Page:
A report by the Grocery Code Adjudicator, Christine Tacon - effectively the supermarket ombudsman - says that Tesco "knowingly delayed paying money to suppliers in order to improve its own financial position".
Tacon said the supermarket seriously breached the industry's code of conduct to protect grocery suppliers, having found extensive evidence that Tesco had acted unreasonably when delaying payments to suppliers.
"I received internal Tesco emails which encouraged Tesco staff to seek agreement from suppliers to the deferral of payments due to them in order to temporarily help Tesco margins," said Tacon. "I also saw internal Tesco emails suggesting that payments should not be made to suppliers before a certain date in order to avoid underperformance against a forecasted margin."
Tesco has accepted the report's findings, and says it will continue to work collaboratively with suppliers to further build trust.
Dave Lewis, its Group Chief Executive Officer, said: “In 2014 we undertook our own review into certain historic practices, which were both unsustainable and harmful to our suppliers. We shared these practices with the Adjudicator, and publicly apologised. Today, I would like to apologise again. We are sorry.
“I am grateful to the Adjudicator for the professional manner in which the investigation has been conducted. We accept the report’s findings, which are consistent with our own investigation.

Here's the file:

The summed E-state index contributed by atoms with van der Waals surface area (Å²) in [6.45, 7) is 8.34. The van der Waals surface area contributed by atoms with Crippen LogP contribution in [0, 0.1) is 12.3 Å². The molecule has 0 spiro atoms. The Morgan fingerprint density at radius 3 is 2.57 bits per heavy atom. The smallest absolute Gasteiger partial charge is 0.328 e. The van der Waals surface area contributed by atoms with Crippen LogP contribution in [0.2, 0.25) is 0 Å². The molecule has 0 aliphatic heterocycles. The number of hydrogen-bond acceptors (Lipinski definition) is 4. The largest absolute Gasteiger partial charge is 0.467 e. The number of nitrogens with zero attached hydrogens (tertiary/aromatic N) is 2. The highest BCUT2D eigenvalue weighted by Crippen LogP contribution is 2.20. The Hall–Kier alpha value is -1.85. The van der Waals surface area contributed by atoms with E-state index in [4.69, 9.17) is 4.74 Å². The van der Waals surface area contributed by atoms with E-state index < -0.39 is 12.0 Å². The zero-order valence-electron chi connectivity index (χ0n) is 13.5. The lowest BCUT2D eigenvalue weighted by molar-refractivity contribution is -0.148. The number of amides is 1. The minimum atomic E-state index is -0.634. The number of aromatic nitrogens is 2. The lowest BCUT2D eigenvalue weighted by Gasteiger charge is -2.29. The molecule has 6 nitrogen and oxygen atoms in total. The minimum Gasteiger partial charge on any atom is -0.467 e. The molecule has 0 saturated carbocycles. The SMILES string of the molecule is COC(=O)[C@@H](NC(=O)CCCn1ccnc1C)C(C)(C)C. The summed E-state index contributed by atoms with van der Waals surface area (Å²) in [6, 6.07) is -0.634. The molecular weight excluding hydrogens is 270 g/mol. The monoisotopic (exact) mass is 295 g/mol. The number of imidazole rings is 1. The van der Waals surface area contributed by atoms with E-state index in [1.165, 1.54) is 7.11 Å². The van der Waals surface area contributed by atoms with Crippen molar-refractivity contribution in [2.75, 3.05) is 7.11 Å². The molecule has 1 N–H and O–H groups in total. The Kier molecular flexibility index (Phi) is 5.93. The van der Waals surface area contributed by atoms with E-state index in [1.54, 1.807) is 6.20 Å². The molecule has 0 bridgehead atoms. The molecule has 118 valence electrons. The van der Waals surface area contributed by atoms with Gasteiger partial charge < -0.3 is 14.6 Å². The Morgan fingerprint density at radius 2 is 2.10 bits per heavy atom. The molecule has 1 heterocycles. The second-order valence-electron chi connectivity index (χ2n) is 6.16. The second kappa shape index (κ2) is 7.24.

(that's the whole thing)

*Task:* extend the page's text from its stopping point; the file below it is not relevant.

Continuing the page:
“Over the last year we have worked hard to make Tesco a very different company from the one described in the GCA report. The absolute focus on operating margin had damaging consequences for the business and our relationship with suppliers. This has now been fundamentally changed.
“In January 2015, we made material changes to our business that addressed the majority of the historic practices referred to in the report. We have changed the way we work by reorganising, refocusing and retraining our teams and we will continue to work in a way which is consistent with the recommendations."
The report was commissioned following the discovery of a £326m 'black hole' in the company's accounts which was said to have arisen because of the way Tesco booked income from its suppliers.
Although Tacon doesn't have the power to fine Tesco, she has set a four-week deadline for the company to respond to five recommendations made in the report.